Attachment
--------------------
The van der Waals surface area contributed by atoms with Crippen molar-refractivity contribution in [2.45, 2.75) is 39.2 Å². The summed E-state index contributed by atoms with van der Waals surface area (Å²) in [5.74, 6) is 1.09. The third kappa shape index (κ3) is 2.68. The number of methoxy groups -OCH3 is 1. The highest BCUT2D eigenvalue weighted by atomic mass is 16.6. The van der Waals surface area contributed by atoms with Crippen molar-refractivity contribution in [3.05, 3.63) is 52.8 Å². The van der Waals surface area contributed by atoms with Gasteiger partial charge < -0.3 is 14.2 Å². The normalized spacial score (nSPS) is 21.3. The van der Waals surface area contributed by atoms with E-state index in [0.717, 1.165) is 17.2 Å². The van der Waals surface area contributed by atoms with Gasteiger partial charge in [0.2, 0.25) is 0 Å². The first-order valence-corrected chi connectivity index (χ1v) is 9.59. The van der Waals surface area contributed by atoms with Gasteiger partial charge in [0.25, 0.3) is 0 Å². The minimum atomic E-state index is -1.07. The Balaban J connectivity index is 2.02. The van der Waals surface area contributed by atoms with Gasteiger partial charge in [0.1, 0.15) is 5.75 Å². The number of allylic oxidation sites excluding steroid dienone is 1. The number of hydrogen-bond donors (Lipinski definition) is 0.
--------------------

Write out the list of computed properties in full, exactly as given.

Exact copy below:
The van der Waals surface area contributed by atoms with Crippen molar-refractivity contribution in [2.45, 2.75) is 39.2 Å². The summed E-state index contributed by atoms with van der Waals surface area (Å²) in [5.74, 6) is 1.09. The third kappa shape index (κ3) is 2.68. The number of methoxy groups -OCH3 is 1. The highest BCUT2D eigenvalue weighted by atomic mass is 16.6. The van der Waals surface area contributed by atoms with Crippen molar-refractivity contribution in [3.05, 3.63) is 52.8 Å². The van der Waals surface area contributed by atoms with Gasteiger partial charge < -0.3 is 14.2 Å². The normalized spacial score (nSPS) is 21.3. The van der Waals surface area contributed by atoms with E-state index in [0.717, 1.165) is 17.2 Å². The van der Waals surface area contributed by atoms with Gasteiger partial charge in [0.2, 0.25) is 0 Å². The first-order valence-corrected chi connectivity index (χ1v) is 9.59. The van der Waals surface area contributed by atoms with Gasteiger partial charge in [0.25, 0.3) is 0 Å². The minimum atomic E-state index is -1.07. The Balaban J connectivity index is 2.02. The van der Waals surface area contributed by atoms with Gasteiger partial charge in [0.1, 0.15) is 5.75 Å². The number of allylic oxidation sites excluding steroid dienone is 1. The number of hydrogen-bond donors (Lipinski definition) is 0.